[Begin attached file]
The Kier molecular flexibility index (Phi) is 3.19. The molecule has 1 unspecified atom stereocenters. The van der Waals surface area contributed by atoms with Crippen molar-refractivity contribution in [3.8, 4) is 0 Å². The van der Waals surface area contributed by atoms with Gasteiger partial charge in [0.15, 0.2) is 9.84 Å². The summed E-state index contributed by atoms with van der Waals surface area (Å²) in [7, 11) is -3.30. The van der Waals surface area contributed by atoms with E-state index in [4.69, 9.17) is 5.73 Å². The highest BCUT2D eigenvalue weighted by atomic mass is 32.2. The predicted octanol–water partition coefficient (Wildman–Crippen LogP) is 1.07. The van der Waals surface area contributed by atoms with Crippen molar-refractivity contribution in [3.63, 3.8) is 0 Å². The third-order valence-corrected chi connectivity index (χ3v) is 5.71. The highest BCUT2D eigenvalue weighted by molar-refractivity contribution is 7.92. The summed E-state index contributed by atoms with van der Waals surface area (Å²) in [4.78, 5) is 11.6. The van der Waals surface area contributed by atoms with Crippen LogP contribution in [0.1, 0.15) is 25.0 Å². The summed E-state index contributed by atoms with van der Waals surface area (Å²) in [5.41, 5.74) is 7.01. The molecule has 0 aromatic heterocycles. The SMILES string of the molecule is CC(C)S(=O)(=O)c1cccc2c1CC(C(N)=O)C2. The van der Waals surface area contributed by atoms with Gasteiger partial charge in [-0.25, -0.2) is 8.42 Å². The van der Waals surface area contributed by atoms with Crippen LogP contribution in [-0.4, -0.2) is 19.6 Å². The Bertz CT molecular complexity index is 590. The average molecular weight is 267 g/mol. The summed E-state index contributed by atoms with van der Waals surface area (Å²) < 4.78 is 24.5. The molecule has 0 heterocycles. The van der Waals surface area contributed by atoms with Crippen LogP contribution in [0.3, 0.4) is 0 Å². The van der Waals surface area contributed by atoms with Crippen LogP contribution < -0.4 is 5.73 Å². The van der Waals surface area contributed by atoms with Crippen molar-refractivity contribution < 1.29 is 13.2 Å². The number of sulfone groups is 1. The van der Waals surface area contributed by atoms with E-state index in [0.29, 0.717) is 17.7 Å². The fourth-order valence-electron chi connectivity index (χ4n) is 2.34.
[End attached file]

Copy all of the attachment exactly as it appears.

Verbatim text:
The Kier molecular flexibility index (Phi) is 3.19. The molecule has 1 unspecified atom stereocenters. The van der Waals surface area contributed by atoms with Crippen molar-refractivity contribution in [3.8, 4) is 0 Å². The van der Waals surface area contributed by atoms with Gasteiger partial charge in [0.15, 0.2) is 9.84 Å². The summed E-state index contributed by atoms with van der Waals surface area (Å²) in [7, 11) is -3.30. The van der Waals surface area contributed by atoms with E-state index in [4.69, 9.17) is 5.73 Å². The highest BCUT2D eigenvalue weighted by atomic mass is 32.2. The predicted octanol–water partition coefficient (Wildman–Crippen LogP) is 1.07. The van der Waals surface area contributed by atoms with Crippen molar-refractivity contribution in [3.63, 3.8) is 0 Å². The third-order valence-corrected chi connectivity index (χ3v) is 5.71. The highest BCUT2D eigenvalue weighted by molar-refractivity contribution is 7.92. The summed E-state index contributed by atoms with van der Waals surface area (Å²) in [4.78, 5) is 11.6. The van der Waals surface area contributed by atoms with Crippen LogP contribution in [0.1, 0.15) is 25.0 Å². The summed E-state index contributed by atoms with van der Waals surface area (Å²) in [5.41, 5.74) is 7.01. The molecule has 0 aromatic heterocycles. The SMILES string of the molecule is CC(C)S(=O)(=O)c1cccc2c1CC(C(N)=O)C2. The van der Waals surface area contributed by atoms with Gasteiger partial charge in [-0.25, -0.2) is 8.42 Å². The van der Waals surface area contributed by atoms with Crippen LogP contribution in [-0.4, -0.2) is 19.6 Å². The Bertz CT molecular complexity index is 590. The average molecular weight is 267 g/mol. The summed E-state index contributed by atoms with van der Waals surface area (Å²) < 4.78 is 24.5. The molecule has 0 heterocycles. The van der Waals surface area contributed by atoms with Crippen LogP contribution in [0.3, 0.4) is 0 Å². The van der Waals surface area contributed by atoms with Crippen LogP contribution < -0.4 is 5.73 Å². The van der Waals surface area contributed by atoms with Crippen molar-refractivity contribution < 1.29 is 13.2 Å². The number of sulfone groups is 1. The van der Waals surface area contributed by atoms with E-state index in [0.29, 0.717) is 17.7 Å². The fourth-order valence-electron chi connectivity index (χ4n) is 2.34.